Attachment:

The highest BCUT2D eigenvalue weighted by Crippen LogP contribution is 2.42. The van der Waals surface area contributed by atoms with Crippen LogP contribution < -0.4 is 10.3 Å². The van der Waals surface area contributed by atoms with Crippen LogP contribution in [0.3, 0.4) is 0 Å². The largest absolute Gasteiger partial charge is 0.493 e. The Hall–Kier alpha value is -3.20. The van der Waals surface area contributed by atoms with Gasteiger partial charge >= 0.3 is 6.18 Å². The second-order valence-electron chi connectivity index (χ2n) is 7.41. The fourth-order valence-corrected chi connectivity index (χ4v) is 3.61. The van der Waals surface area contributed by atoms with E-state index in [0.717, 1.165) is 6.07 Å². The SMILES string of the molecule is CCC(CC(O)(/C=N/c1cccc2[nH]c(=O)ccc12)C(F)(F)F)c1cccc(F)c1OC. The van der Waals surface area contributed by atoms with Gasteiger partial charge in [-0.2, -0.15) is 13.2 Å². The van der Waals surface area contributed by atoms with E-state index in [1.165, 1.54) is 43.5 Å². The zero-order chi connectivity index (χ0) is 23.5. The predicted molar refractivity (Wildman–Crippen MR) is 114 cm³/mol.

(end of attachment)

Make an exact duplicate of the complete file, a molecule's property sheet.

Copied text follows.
The highest BCUT2D eigenvalue weighted by Crippen LogP contribution is 2.42. The van der Waals surface area contributed by atoms with Crippen LogP contribution < -0.4 is 10.3 Å². The van der Waals surface area contributed by atoms with Crippen LogP contribution in [0.3, 0.4) is 0 Å². The largest absolute Gasteiger partial charge is 0.493 e. The Hall–Kier alpha value is -3.20. The van der Waals surface area contributed by atoms with Gasteiger partial charge >= 0.3 is 6.18 Å². The second-order valence-electron chi connectivity index (χ2n) is 7.41. The fourth-order valence-corrected chi connectivity index (χ4v) is 3.61. The van der Waals surface area contributed by atoms with E-state index in [0.717, 1.165) is 6.07 Å². The SMILES string of the molecule is CCC(CC(O)(/C=N/c1cccc2[nH]c(=O)ccc12)C(F)(F)F)c1cccc(F)c1OC. The van der Waals surface area contributed by atoms with Gasteiger partial charge in [-0.2, -0.15) is 13.2 Å². The van der Waals surface area contributed by atoms with E-state index in [1.165, 1.54) is 43.5 Å². The zero-order chi connectivity index (χ0) is 23.5. The predicted molar refractivity (Wildman–Crippen MR) is 114 cm³/mol.